- Capital Gain and Qualified Dividend tax rates: Permanently set the top rate on capital gains and qualified dividends at 20%. This rate is applicable to single taxpayers with taxable income over $400,000 and married filing joint taxpayers with taxable income over $450,000. For taxpayers below those limits, the 15% tax rate on capital gains and qualified dividends is still applicable. If taxable income falls below the 15% bracket, capital gains and qualified dividends will continue to be taxed at 0%.
- This compromise was seen as a win in an effort to avoid the tax on qualified dividends rising to the ordinary tax rate (as much as 39.6%) and tax on all long term capital gains rising to 20%.
- AMT exemption: Permanently increased the AMT exemption. For 2012, the AMT exemption will be $50,600 for single taxpayers and $78,750 for married filing joint taxpayers. These amounts will be increased annually for inflation. Permanently allows certain nonrefundable personal credits against the AMT.
- This is a welcome change to avoid the last minute passage of the “AMT patch.” Without the “AMT patch” some taxpayers would have had an increased liability of up to $9,450 in 2012.
- Phase out of Permanent Exemptions and Itemized Deductions: Permanently set the phase-out for single taxpayers with AGI over $250,000 and married filing joint taxpayers with AGI over $300,000. These amounts will be annually increased for inflation.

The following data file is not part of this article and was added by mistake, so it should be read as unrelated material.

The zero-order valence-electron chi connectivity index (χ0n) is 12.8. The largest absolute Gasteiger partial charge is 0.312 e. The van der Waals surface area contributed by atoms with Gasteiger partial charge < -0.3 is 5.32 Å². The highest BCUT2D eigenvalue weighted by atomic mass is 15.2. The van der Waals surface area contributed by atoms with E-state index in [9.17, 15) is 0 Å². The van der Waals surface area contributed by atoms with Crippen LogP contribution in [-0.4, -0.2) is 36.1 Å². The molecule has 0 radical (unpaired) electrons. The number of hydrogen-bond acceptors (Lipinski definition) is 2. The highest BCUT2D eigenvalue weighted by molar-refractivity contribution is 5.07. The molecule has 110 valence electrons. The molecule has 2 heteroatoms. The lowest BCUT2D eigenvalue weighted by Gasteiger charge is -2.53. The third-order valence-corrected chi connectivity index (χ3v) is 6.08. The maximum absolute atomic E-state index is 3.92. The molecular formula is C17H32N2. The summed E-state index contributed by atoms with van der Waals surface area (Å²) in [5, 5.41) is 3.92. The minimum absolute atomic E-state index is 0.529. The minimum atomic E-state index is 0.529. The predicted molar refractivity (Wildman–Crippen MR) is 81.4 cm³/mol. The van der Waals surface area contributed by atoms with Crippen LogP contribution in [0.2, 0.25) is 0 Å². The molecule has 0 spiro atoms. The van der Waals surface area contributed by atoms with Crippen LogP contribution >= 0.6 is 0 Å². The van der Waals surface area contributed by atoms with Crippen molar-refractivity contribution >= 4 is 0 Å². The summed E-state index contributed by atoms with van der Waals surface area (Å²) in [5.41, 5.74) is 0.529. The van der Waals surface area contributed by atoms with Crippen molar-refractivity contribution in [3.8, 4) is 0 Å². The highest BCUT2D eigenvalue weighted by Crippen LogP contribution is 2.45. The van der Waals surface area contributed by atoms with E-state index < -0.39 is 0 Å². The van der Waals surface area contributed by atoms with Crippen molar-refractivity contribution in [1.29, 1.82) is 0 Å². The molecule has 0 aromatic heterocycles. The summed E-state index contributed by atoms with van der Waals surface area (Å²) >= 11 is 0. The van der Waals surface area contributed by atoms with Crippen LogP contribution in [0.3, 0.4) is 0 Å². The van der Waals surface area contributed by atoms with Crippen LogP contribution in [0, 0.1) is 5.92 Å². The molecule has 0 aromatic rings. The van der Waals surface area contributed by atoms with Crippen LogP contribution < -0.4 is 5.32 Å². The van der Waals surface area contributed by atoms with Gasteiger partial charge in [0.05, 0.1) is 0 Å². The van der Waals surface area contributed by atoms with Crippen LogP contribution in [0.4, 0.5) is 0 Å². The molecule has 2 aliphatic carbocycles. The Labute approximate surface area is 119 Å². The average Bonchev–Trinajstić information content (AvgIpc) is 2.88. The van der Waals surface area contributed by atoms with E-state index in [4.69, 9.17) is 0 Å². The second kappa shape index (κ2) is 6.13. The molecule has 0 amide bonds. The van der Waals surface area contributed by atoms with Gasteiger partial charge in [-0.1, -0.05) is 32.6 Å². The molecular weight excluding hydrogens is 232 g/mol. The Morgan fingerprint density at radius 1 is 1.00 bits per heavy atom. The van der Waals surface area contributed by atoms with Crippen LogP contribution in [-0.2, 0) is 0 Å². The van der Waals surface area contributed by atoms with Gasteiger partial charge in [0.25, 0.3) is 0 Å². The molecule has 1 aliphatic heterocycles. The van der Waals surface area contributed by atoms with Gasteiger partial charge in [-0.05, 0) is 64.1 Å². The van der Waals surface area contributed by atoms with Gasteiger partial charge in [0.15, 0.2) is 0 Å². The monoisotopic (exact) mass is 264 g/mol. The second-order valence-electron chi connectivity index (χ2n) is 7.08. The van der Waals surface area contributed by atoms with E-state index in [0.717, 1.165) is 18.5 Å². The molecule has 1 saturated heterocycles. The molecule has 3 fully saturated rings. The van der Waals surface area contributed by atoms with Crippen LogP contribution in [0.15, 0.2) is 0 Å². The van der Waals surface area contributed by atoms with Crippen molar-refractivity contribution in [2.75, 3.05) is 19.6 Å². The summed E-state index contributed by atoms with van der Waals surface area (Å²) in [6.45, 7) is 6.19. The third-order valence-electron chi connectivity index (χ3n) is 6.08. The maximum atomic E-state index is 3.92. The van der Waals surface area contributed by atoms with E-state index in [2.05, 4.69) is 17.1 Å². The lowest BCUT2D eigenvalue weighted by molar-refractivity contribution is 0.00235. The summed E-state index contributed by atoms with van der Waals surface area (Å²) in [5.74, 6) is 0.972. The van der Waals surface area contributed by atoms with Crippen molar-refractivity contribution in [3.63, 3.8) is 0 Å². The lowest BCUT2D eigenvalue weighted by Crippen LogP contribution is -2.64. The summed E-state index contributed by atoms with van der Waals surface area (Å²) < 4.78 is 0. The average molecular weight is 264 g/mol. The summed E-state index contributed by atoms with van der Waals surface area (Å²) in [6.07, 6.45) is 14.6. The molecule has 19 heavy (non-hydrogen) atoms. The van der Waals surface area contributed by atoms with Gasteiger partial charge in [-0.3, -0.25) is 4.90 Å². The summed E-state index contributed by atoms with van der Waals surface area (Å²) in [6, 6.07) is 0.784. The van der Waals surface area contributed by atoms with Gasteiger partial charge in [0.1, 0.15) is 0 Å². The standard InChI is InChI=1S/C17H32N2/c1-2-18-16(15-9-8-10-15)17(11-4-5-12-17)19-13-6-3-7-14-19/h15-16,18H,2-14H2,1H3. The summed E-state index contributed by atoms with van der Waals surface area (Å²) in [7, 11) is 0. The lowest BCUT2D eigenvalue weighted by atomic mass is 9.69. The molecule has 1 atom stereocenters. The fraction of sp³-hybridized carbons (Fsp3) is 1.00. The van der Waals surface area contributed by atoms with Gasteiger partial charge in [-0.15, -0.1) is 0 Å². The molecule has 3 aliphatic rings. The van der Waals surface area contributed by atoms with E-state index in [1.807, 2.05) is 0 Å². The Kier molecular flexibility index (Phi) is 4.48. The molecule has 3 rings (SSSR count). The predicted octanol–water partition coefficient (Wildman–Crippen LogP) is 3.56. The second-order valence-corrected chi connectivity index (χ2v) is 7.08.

- This phase-out threshold is higher than expected. Without legislation, the expiration of the Bush era tax cuts would have provided a threshold of $178,750 for married filing joint taxpayers.
- Many were relieved that President Obama’s proposed limitation on the effective benefit of some itemized deductions (at 28%) was not included in the final legislation.
- Estate Tax: Permanently set the top estate tax rate at 40% for estates worth more than $5 million. This amount will be annually increased for inflation. The Act also makes permanent the “portability” between spouses for unused exclusion.
- This was considered a huge win for business owners. Without the Act, the exclusion would have reverted to $1 million with a tax rate of 55%.
- Gift Tax: Permanently set the gift tax at 40% and the gift tax exemption at $5 million. This amount will be annually increased for inflation.
Items that did not make the Act:
- Payroll tax reduction: There was no extension for the reduction in payroll taxes that was in effect in 2011 and 2012 (employee portion of FICA was 4.2% vs. 6.2%).
- Delay in Surtaxes (from Protection and Affordable Care Act of 2010): There was no reduction or delay new tax increases on earned income (.9% on wages or self employment income over $200k single or $250k married filing joint) and unearned income (3.8% on passive income from flow through entities such as S corporations, Partnerships or LLCs). These new taxes took effect on January 1, 2013.
For a full analysis of the ACT on both individuals and businesses, please refer to the link below:
The information contained within this article is provided for informational purposes only and is current as of the date published. Online readers are advised not to act upon this information without seeking the service of a professional accountant, as this article is not a substitute for obtaining accounting, tax, or financial advice from a professional accountant.